Moderna coronavirus vaccine arrives at US bases in Japan for priority inoculations
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TOKYO – Two U.S. Air Force bases received shipments Saturday of the Moderna vaccine against COVID-19, the first reported deliveries of the coronavirus vaccine to U.S. armed forces in the western Pacific.
Yokota Air Base in western Tokyo, headquarters for U.S. Forces Japan and the 374th Airlift Wing, reported its delivery in a news release and a mid-afternoon Facebook post. Kadena Air Base on Okinawa, home of the 18th Wing, posted an announcement on Facebook later in the day.
The vaccine is administered in two doses about a month apart as protection against the respiratory disease caused by the coronavirus.
“Today, we received 800 doses and our plan to administer them is working through a structured tier system, which will make sure to prioritize our people appropriately,” Yokota quoted Capt. Alexander Tran, 374th Medical Group chief of in-patient pharmacy services, as saying.
Those first doses will be administered to first responders, public safety personnel and health care workers who volunteer to receive the vaccine, Tran said. Subjects must volunteer because the vaccine was approved by the U.S. Food and Drug Administration for emergency use.
“We’re currently trying to live out of a new normal, the COVID vaccine just helps us get to a better new normal,” Tran was quoted as saying.
“If we can be immunized and protected even more, then the possibility of reducing any severe symptoms of COVID for any of our base population is something that we want to aim towards, and this vaccine will help us to get there.”
A short Facebook post by Kadena encouraged inoculation.
“Prioritized personnel are highly encouraged to take the vaccine to protect their health, their families, and their community,” according to the base. It did not state how many doses it received.
Four other bases in Japan were also designated for Moderna deliveries by the Defense Department. The other four are Camp Foster on Okinawa, Yokosuka Naval Base and Camp Zama in Kanagawa prefecture and Misawa Air Base in northeast Japan. None of the four had announced receipt of the vaccine as of 7 p.m. Saturday.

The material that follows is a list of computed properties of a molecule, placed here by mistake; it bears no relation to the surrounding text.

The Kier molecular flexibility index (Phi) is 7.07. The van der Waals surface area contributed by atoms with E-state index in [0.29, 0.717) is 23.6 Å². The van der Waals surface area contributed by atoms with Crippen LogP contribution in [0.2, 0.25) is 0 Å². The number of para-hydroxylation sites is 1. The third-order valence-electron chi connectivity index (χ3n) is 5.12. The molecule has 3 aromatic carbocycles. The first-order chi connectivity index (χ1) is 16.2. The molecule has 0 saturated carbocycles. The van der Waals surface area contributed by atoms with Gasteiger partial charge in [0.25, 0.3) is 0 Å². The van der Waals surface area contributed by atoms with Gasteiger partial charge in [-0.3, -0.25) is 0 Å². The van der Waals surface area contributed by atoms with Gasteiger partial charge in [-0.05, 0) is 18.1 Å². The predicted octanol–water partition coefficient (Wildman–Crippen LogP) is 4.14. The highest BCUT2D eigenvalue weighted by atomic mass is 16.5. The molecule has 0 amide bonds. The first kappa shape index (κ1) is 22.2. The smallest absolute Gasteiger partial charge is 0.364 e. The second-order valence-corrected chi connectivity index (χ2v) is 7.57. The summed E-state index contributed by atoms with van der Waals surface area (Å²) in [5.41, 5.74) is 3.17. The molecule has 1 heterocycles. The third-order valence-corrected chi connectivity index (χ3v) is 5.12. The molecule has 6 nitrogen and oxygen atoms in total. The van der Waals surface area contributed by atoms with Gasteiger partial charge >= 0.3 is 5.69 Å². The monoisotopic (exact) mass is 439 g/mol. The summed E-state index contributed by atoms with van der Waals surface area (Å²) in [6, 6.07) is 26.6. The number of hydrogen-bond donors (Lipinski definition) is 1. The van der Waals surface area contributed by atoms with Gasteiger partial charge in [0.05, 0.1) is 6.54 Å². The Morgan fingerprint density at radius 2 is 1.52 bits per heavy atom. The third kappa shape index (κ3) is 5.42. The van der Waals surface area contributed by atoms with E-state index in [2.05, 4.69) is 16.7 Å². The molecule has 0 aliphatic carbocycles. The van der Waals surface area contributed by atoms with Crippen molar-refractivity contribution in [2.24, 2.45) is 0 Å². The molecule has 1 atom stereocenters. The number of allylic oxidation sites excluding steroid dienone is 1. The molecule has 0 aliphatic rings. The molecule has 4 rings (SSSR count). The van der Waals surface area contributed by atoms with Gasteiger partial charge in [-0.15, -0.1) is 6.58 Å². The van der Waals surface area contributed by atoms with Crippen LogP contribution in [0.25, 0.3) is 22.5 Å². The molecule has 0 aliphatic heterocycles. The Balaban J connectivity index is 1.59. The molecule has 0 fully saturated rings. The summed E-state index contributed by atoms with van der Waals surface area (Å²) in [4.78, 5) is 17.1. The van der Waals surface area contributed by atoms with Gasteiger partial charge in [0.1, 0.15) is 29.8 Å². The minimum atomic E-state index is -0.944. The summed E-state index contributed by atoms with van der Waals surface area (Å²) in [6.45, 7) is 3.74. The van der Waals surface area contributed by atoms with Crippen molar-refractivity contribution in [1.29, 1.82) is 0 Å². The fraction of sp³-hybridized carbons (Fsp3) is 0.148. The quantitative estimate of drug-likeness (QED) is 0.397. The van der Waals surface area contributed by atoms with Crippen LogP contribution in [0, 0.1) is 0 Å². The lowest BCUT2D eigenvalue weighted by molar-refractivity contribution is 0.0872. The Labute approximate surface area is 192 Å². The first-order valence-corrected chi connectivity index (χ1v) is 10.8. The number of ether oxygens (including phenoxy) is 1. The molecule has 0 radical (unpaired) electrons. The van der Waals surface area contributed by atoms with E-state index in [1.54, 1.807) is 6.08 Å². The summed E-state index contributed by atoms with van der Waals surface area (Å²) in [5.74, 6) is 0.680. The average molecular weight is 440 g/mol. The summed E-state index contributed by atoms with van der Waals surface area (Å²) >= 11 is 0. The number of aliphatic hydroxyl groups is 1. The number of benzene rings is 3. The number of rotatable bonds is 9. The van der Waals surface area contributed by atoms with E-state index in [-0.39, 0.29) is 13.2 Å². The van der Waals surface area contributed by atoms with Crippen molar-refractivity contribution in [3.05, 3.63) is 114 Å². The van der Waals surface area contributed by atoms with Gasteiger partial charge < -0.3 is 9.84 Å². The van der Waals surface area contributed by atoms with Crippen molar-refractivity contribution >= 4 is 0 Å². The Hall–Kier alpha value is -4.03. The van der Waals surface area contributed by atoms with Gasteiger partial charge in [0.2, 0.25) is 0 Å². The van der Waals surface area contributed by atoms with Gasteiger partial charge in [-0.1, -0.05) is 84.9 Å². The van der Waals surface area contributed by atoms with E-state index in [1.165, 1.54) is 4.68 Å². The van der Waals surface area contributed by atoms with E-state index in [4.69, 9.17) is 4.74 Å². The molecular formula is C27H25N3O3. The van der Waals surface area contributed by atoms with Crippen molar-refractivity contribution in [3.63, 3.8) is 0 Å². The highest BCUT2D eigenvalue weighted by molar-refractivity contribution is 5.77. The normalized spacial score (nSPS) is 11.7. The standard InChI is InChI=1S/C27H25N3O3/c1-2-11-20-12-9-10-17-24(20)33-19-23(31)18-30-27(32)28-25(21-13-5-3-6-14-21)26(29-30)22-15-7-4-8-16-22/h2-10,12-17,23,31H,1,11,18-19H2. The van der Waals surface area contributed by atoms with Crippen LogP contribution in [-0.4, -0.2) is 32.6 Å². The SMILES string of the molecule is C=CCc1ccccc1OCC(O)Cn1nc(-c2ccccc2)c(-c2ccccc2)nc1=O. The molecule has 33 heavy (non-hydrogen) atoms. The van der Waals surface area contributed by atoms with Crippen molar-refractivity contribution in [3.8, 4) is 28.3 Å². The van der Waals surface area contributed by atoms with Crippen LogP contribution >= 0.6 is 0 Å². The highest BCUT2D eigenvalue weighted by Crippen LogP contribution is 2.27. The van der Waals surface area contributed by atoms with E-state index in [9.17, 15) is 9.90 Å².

The senior enlisted leader of USFJ, Chief Master Sgt. Richard Winegardner Jr., said during an interview on American Forces Network Radio on Wednesday that the vaccine should be available for general distribution by mid-2021 or earlier.
U.S. Army Gen. Robert Abrams, commander of U.S. Forces Korea, on Tuesday issued a statement saying he expected the same vaccine would arrive and be distributed to troops on the peninsula “over the next few days.”
Although many service members, civilian employees and their families enjoyed a four-day break, the virus took no holiday. U.S. military commands the length of Japan reported 19 newly infected patients between Thursday and 7 p.m. Saturday.
Marine Corps Air Station Iwakuni, 500 miles west of Tokyo, reported three individuals tested positive for the virus, one on Saturday and two on Friday, according to Facebook posts.
The base gave no information on the case Saturday except to say its health authorities were conducting “aggressive” contact tracing. It said the two discovered Thursday were already isolated after traveling to an unspecified high-risk area.
On Okinawa, 12 Marines on three bases tested positive over three days, according to Facebook posts by Marine Corps Installations Pacific.
Camp Hansen accounted for eight: four Thursday and two each Friday and Saturday; Camp Schwab reported one each Thursday and Friday; Camp Foster reported one Thursday and Marine Corps Air Station Futenma reported one Saturday.
Kadena Air Base reported two new cases Thursday, both individuals identified by mandatory testing while in quarantine due to recent travel outside Japan. An unspecified number of their close contacts were also quarantined following the tests, according to Kadena.email@example.comTwitter: @JosephDitzler